# Sort an enumerable in descending order

What's the best way to sort an `Enumerable` in descending order?

I've been doing `@array.sort.reverse` or `@array.sort_by{|song| song.title }.reverse`

I suppose I could do something like `@array.sort{|a, b| b.title <=> a.title}`, but I find this hard to read and verbose.

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I think `array.sort.reverse` is good. It's simple and clear, and shouldn't be very expensive. – Peter Jan 26 '10 at 20:59
Why wouldnt you use #reverse? – mikezter Jan 26 '10 at 21:03
Since sort is `O(n log n)` and reverse is just `O(n)`, Peter's solution is good. – Rok Kralj Aug 29 '13 at 19:51

The performance of `Array.reverse` is not very bad. What costs you by using `@array.sort.reverse` is an extra array duplication plus the reverse (n/2 element switches). So yes, I think that should be acceptable if you think it's read clearer.

See its source for details. And also, I think using `@array.sort.reverse` does provide 'slightly' better readability (but it's not very hard to read any way).

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sort.reverse is not much slower than sort, and it's way faster than anything fancy. I benchmarked array.sort, array.sort.reverse, and array.reverse_sort (my monkey-patch solution, which I've since deleted as "an obvious piece of junk") on 1,000,000 random floats and got times of 2.4, 2.5 and 24.8 seconds, respectively. – Wayne Conrad Jan 27 '10 at 0:05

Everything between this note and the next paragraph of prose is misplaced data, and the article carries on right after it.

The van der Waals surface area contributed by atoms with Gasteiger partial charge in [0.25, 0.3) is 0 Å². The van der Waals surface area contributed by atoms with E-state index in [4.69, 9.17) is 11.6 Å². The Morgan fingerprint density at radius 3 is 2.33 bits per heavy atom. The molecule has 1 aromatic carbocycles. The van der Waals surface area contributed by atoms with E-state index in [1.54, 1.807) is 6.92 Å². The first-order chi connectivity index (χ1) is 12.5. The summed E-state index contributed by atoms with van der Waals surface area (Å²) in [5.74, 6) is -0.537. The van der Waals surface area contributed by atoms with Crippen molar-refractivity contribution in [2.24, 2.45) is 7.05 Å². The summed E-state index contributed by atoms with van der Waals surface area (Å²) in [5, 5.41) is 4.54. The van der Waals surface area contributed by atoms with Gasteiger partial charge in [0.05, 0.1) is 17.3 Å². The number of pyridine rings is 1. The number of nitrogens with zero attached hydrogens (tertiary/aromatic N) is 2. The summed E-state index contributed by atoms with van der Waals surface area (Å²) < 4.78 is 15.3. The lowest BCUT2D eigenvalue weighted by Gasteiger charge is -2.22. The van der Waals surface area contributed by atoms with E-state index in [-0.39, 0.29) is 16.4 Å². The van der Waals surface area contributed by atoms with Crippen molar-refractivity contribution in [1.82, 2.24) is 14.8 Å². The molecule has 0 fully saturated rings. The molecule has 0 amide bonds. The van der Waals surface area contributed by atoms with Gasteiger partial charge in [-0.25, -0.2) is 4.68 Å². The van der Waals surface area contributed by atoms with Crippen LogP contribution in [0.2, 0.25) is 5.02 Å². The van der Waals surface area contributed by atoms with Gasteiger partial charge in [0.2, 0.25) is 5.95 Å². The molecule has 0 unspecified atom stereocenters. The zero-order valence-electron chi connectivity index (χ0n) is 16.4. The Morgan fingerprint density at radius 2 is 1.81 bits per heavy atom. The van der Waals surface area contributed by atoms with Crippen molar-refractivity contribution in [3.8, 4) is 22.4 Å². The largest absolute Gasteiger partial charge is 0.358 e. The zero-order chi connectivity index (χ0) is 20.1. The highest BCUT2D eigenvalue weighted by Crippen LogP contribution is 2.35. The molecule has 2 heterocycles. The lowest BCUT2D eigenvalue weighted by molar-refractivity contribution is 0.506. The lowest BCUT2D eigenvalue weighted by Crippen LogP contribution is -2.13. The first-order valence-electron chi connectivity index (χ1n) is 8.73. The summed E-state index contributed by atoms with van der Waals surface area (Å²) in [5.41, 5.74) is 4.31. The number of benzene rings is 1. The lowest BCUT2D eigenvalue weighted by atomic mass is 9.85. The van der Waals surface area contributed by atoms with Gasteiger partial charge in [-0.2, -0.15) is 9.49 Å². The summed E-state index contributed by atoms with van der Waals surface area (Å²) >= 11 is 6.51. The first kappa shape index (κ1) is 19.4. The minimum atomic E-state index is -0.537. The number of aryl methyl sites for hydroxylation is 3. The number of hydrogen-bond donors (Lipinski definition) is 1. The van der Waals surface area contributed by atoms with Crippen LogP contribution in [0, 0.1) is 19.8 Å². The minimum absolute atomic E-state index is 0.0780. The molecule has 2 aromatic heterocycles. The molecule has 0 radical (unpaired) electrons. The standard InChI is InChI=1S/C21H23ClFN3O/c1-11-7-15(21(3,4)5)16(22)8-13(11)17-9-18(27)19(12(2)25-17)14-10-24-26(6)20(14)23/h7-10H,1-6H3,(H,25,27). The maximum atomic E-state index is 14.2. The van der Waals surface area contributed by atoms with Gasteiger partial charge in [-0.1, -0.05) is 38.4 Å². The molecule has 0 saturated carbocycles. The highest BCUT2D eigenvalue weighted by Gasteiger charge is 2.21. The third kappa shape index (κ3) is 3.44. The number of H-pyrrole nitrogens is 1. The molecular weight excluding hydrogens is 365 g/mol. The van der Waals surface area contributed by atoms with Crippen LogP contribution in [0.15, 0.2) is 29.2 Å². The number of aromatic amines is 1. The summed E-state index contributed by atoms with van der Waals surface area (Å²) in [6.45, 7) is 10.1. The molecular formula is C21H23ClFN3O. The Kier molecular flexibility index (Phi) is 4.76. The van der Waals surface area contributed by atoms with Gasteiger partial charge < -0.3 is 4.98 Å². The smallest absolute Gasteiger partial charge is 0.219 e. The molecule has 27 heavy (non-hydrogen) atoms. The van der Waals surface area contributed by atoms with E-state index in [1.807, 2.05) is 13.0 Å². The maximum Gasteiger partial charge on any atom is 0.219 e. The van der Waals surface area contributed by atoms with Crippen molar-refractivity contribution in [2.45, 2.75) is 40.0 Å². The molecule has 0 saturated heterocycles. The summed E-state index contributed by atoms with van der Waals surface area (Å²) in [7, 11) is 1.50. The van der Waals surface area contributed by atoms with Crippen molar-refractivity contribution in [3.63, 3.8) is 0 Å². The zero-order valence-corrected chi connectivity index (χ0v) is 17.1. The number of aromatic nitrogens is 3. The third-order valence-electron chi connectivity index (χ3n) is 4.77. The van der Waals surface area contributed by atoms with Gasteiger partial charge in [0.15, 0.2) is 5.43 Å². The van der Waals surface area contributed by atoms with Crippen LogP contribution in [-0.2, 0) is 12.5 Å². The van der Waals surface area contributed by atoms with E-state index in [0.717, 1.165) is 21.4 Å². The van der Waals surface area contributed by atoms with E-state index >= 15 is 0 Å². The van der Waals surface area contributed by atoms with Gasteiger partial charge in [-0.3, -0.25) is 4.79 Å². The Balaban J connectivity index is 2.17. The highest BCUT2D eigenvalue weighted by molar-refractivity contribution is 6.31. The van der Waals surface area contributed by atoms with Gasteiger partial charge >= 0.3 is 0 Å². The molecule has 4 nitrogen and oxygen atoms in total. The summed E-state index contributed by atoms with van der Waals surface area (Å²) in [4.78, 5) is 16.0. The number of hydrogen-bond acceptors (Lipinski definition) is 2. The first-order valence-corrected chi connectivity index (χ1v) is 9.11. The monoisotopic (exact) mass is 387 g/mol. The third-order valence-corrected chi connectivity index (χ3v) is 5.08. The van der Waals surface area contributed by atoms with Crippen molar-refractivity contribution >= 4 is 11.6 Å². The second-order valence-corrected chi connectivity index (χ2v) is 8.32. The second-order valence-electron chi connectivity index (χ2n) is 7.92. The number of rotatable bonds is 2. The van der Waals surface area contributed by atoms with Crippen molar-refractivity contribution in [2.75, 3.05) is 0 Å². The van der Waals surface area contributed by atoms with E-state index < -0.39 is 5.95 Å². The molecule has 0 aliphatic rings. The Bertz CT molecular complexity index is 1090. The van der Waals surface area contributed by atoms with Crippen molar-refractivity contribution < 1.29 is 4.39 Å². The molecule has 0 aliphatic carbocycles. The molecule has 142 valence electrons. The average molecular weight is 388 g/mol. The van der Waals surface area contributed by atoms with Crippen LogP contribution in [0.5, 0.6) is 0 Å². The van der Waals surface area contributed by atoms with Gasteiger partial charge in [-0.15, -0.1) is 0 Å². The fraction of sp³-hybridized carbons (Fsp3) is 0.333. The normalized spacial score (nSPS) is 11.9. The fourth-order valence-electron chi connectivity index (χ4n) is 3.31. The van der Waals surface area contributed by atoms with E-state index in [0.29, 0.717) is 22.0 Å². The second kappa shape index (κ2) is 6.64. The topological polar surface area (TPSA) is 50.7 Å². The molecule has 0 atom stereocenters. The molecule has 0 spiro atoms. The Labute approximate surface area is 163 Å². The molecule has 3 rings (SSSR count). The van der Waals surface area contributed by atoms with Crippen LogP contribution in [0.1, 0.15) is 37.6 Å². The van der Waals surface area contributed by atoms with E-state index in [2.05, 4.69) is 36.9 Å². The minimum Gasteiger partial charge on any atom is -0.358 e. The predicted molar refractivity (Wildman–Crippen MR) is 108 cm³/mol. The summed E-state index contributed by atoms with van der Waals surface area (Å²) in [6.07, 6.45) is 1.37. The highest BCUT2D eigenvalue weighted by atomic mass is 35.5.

I'm not sure whether this works any better than Wayne Conrad's self-described "obvious piece of junk," but you could define `Enumerable#sort_by_descending` as

``````Enumerable.class_eval do
def sort_by_descending(&block)
sort { |a, b| block.bind(b).call <=> block.bind(a).call }
end
end
``````

Then call it as follows:

``````@songs.sort_by_descending(&:title)
``````
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